Without a University-wide policy concerning H1N1 related absences, departments, and in some cases professors, have been left with the task of creating their own policies.
The University hasn’t been completely without input, however. It has made recommendations about how to handle this type of absence to departments, but has ultimately left the final say to each department.
“We are going to kind of play it by ear,” said Assistant Vice Chancellor of University Relations, Kristin DeSmith. “We are encouraging professors to update blackboard in case people are sick. We are meeting every other week to discuss the situation and see how things are going.”
Even apart from the current situation concerning the prospect of H1N1, there is no standard attendance policy at UAA; each individual department is left to their own devices when it comes to a policy.
Officials have expressed that it is important to stay home if a person comes down with swine flu, but this does not necessarily coincide with the attendance policies that are in place in the classrooms.
“This department does not have [an attendance policy],” said the Chair of the psychology department, Dr. John Petraitis. “It is up to the individual instructors to decide what is appropriate for the class. In my class I am talking about giving them essentially a get out of jail free card. It gives them a one-week, no questions asked, extension on an assignment. It can be for whatever assignment they want.”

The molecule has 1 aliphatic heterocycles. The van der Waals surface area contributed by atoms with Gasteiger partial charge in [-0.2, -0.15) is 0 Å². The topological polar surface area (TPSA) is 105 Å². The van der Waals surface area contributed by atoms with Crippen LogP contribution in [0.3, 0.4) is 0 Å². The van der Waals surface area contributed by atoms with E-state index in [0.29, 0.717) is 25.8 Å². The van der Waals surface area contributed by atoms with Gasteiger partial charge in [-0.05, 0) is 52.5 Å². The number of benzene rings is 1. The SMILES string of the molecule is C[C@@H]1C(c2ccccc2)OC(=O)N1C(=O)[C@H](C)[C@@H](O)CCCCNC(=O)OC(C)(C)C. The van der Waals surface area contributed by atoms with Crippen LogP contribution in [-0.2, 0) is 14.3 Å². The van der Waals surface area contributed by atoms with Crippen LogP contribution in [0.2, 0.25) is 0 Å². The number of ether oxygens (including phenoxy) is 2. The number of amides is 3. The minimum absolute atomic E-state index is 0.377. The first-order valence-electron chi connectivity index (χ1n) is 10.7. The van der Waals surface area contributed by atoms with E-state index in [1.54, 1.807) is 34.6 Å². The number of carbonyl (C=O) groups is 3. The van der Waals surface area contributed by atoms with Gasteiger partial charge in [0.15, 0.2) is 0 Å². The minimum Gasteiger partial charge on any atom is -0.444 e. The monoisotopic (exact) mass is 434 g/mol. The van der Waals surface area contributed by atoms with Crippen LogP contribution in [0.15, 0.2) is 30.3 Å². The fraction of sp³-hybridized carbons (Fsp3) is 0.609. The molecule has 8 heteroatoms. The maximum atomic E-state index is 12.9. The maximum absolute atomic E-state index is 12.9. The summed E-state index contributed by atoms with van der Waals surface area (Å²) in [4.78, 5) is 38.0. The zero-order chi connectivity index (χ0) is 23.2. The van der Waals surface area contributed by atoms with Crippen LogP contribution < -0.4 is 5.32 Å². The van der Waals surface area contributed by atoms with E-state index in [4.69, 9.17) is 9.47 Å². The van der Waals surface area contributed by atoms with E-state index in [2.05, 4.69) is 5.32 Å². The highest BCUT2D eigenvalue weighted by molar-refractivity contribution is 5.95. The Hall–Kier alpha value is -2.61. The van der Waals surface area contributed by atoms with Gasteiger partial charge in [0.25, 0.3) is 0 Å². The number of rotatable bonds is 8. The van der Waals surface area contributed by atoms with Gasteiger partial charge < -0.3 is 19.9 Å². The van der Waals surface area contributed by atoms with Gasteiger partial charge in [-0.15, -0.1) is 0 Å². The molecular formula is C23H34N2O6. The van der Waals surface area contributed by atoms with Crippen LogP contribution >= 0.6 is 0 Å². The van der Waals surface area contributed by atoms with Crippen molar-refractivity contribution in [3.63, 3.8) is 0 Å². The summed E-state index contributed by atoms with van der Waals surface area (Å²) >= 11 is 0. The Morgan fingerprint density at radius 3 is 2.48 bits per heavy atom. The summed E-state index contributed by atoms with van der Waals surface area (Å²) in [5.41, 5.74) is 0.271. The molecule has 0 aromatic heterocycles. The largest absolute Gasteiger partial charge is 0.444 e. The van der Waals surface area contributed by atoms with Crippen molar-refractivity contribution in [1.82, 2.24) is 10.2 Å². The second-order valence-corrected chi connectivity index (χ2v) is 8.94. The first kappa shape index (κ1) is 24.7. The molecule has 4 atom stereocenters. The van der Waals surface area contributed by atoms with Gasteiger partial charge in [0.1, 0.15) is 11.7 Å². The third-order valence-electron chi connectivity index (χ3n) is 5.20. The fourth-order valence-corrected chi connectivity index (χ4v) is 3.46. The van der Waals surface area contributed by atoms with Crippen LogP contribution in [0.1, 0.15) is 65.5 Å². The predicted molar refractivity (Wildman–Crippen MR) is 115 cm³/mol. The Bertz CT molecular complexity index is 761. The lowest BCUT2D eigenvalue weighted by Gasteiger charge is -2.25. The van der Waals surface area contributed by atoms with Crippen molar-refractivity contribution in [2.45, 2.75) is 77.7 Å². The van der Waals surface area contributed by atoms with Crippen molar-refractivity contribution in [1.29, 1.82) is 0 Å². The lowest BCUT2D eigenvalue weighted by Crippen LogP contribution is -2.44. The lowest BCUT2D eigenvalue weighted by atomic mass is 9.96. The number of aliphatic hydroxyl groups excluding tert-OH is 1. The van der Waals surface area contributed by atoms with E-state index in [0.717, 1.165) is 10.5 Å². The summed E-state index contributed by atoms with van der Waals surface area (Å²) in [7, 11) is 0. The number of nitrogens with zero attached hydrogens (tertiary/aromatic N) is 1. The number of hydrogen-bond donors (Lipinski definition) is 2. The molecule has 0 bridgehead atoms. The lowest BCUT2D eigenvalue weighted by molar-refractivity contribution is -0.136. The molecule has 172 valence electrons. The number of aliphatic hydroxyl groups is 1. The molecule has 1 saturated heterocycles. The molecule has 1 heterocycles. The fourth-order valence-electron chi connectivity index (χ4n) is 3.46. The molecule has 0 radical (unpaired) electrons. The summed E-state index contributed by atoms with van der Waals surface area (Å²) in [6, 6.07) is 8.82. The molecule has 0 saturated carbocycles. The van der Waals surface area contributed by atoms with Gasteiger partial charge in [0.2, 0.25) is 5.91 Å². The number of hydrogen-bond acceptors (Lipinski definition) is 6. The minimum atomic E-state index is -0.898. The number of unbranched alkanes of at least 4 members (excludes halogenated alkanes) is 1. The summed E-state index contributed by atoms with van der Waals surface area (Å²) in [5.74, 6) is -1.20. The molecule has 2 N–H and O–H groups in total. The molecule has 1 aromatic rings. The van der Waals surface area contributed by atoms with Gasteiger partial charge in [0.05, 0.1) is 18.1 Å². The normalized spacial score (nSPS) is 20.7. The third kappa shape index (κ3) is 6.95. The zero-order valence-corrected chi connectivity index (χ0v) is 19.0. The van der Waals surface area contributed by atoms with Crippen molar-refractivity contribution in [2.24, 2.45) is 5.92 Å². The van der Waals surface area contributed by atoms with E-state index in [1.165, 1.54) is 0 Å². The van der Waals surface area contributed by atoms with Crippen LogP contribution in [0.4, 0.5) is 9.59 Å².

The culinary arts department, which encompasses not only the culinary arts, but also hospitality and restaurant management and dietetics and nutrition, does have a department-wide attendance policy. Students are allowed three unexcused absences. Sickness, however, doesn’t count towards those three absences, even before the outbreak of swine flu, according to Timothy Doebler, the director of the culinary arts department.
“We accept medical absences,” Doebler said. “So if you have a doctor’s note we will consider it an excused absence.”
Doebler also believes that flexibility is a must in the attendance policy.
“We have people who are in the National Guard, have kids that get sick or are taking care of elderly parents,” Doebler said.
“A lot of our students have children, so we’ll see what to do when the kids get sick,” Petraitis said.
Not all classes will be heavily affected by H1N1, though. The dietetics and nutrition program, for example, is held entirely online, where students can log in at their own leisure.
“We are encouraging people who come down with symptoms to stay home and get rest and stay away from other people as much as they can,” said Lt. Ron Swartz, the Emergency Preparedness Coordinator at UAA.